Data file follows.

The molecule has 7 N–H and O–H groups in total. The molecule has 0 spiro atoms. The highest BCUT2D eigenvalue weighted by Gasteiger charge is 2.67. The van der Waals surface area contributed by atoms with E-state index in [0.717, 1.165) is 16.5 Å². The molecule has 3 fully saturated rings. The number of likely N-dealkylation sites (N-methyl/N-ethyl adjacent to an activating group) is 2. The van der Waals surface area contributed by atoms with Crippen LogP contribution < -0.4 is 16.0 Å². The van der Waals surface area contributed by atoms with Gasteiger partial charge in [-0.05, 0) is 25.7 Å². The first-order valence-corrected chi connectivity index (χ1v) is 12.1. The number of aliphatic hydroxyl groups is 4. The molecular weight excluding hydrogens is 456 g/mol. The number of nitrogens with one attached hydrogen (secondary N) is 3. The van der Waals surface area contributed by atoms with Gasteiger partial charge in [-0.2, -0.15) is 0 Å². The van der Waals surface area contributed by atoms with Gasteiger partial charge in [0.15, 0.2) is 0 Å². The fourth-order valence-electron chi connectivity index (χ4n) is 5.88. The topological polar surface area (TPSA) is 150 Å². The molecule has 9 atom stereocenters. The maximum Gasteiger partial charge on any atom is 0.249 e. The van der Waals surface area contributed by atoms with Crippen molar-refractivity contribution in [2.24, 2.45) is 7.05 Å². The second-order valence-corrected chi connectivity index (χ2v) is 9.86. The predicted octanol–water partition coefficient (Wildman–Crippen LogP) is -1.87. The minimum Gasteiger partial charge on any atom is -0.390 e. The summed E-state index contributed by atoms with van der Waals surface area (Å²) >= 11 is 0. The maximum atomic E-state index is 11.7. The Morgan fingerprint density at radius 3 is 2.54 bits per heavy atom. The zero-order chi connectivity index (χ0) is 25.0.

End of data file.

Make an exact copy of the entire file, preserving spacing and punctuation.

The molecule has 7 N–H and O–H groups in total. The molecule has 0 spiro atoms. The highest BCUT2D eigenvalue weighted by Gasteiger charge is 2.67. The van der Waals surface area contributed by atoms with E-state index in [0.717, 1.165) is 16.5 Å². The molecule has 3 fully saturated rings. The number of likely N-dealkylation sites (N-methyl/N-ethyl adjacent to an activating group) is 2. The van der Waals surface area contributed by atoms with Crippen LogP contribution < -0.4 is 16.0 Å². The van der Waals surface area contributed by atoms with Gasteiger partial charge in [-0.05, 0) is 25.7 Å². The first-order valence-corrected chi connectivity index (χ1v) is 12.1. The number of aliphatic hydroxyl groups is 4. The molecular weight excluding hydrogens is 456 g/mol. The number of nitrogens with one attached hydrogen (secondary N) is 3. The van der Waals surface area contributed by atoms with Gasteiger partial charge in [-0.2, -0.15) is 0 Å². The van der Waals surface area contributed by atoms with Gasteiger partial charge in [0.15, 0.2) is 0 Å². The fourth-order valence-electron chi connectivity index (χ4n) is 5.88. The topological polar surface area (TPSA) is 150 Å². The molecule has 9 atom stereocenters. The maximum Gasteiger partial charge on any atom is 0.249 e. The van der Waals surface area contributed by atoms with Crippen molar-refractivity contribution in [2.24, 2.45) is 7.05 Å². The second-order valence-corrected chi connectivity index (χ2v) is 9.86. The predicted octanol–water partition coefficient (Wildman–Crippen LogP) is -1.87. The minimum Gasteiger partial charge on any atom is -0.390 e. The summed E-state index contributed by atoms with van der Waals surface area (Å²) >= 11 is 0. The maximum atomic E-state index is 11.7. The Morgan fingerprint density at radius 3 is 2.54 bits per heavy atom. The zero-order chi connectivity index (χ0) is 25.0.